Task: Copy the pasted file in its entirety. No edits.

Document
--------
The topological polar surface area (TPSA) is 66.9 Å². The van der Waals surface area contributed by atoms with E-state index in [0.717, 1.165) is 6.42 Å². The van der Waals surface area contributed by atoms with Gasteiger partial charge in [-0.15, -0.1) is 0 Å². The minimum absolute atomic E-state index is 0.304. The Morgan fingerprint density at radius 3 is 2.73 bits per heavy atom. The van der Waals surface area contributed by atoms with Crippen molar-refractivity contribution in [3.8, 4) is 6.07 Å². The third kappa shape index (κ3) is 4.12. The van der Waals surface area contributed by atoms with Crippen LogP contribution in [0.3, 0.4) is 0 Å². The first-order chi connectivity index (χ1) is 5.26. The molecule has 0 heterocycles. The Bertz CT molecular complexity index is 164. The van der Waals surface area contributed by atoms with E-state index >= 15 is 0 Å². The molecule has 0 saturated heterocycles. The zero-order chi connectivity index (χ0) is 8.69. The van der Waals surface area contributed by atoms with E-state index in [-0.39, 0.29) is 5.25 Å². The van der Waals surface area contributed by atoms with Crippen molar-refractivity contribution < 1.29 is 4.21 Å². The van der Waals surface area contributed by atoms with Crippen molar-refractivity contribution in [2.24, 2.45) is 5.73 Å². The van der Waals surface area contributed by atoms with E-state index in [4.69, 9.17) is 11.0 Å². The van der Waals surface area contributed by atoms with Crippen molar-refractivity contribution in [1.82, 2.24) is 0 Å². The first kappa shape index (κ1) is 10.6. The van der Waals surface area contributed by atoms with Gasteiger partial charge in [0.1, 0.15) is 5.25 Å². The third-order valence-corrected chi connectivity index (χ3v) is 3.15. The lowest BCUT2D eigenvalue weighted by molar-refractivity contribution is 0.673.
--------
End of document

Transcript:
The topological polar surface area (TPSA) is 66.9 Å². The van der Waals surface area contributed by atoms with E-state index in [0.717, 1.165) is 6.42 Å². The van der Waals surface area contributed by atoms with Gasteiger partial charge in [-0.15, -0.1) is 0 Å². The minimum absolute atomic E-state index is 0.304. The Morgan fingerprint density at radius 3 is 2.73 bits per heavy atom. The van der Waals surface area contributed by atoms with Crippen molar-refractivity contribution in [3.8, 4) is 6.07 Å². The third kappa shape index (κ3) is 4.12. The van der Waals surface area contributed by atoms with Crippen LogP contribution in [0.3, 0.4) is 0 Å². The first-order chi connectivity index (χ1) is 5.26. The molecule has 0 heterocycles. The Bertz CT molecular complexity index is 164. The van der Waals surface area contributed by atoms with E-state index >= 15 is 0 Å². The molecule has 0 saturated heterocycles. The zero-order chi connectivity index (χ0) is 8.69. The van der Waals surface area contributed by atoms with E-state index in [-0.39, 0.29) is 5.25 Å². The van der Waals surface area contributed by atoms with Crippen molar-refractivity contribution < 1.29 is 4.21 Å². The van der Waals surface area contributed by atoms with Crippen molar-refractivity contribution in [2.24, 2.45) is 5.73 Å². The van der Waals surface area contributed by atoms with E-state index in [4.69, 9.17) is 11.0 Å². The van der Waals surface area contributed by atoms with Crippen molar-refractivity contribution in [1.82, 2.24) is 0 Å². The first kappa shape index (κ1) is 10.6. The van der Waals surface area contributed by atoms with Gasteiger partial charge in [0.1, 0.15) is 5.25 Å². The third-order valence-corrected chi connectivity index (χ3v) is 3.15. The lowest BCUT2D eigenvalue weighted by molar-refractivity contribution is 0.673.